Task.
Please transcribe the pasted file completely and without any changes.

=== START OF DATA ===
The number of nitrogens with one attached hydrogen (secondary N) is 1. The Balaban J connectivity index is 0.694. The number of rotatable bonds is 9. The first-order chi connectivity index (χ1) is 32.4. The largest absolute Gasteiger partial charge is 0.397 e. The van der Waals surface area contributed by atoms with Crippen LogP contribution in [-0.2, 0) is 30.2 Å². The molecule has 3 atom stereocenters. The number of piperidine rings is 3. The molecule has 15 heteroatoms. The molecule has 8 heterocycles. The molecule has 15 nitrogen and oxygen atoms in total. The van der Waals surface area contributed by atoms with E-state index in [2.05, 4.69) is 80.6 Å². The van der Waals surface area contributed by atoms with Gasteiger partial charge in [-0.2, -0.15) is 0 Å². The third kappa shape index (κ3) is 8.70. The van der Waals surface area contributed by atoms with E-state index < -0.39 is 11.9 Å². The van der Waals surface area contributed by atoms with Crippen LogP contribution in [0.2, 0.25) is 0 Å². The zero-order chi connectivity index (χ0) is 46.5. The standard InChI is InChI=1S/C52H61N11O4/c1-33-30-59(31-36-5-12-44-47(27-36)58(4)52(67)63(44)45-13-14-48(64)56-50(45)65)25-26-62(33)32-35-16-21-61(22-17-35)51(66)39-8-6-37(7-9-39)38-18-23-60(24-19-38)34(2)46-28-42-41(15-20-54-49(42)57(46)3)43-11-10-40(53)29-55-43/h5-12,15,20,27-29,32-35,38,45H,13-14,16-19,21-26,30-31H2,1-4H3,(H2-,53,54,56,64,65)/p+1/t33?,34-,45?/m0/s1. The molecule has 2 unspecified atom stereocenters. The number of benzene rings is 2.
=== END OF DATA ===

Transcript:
The number of nitrogens with one attached hydrogen (secondary N) is 1. The Balaban J connectivity index is 0.694. The number of rotatable bonds is 9. The first-order chi connectivity index (χ1) is 32.4. The largest absolute Gasteiger partial charge is 0.397 e. The van der Waals surface area contributed by atoms with Crippen LogP contribution in [-0.2, 0) is 30.2 Å². The molecule has 3 atom stereocenters. The number of piperidine rings is 3. The molecule has 15 heteroatoms. The molecule has 8 heterocycles. The molecule has 15 nitrogen and oxygen atoms in total. The van der Waals surface area contributed by atoms with E-state index in [2.05, 4.69) is 80.6 Å². The van der Waals surface area contributed by atoms with Gasteiger partial charge in [-0.2, -0.15) is 0 Å². The third kappa shape index (κ3) is 8.70. The van der Waals surface area contributed by atoms with E-state index < -0.39 is 11.9 Å². The van der Waals surface area contributed by atoms with Crippen LogP contribution in [0.2, 0.25) is 0 Å². The zero-order chi connectivity index (χ0) is 46.5. The standard InChI is InChI=1S/C52H61N11O4/c1-33-30-59(31-36-5-12-44-47(27-36)58(4)52(67)63(44)45-13-14-48(64)56-50(45)65)25-26-62(33)32-35-16-21-61(22-17-35)51(66)39-8-6-37(7-9-39)38-18-23-60(24-19-38)34(2)46-28-42-41(15-20-54-49(42)57(46)3)43-11-10-40(53)29-55-43/h5-12,15,20,27-29,32-35,38,45H,13-14,16-19,21-26,30-31H2,1-4H3,(H2-,53,54,56,64,65)/p+1/t33?,34-,45?/m0/s1. The molecule has 2 unspecified atom stereocenters. The number of benzene rings is 2.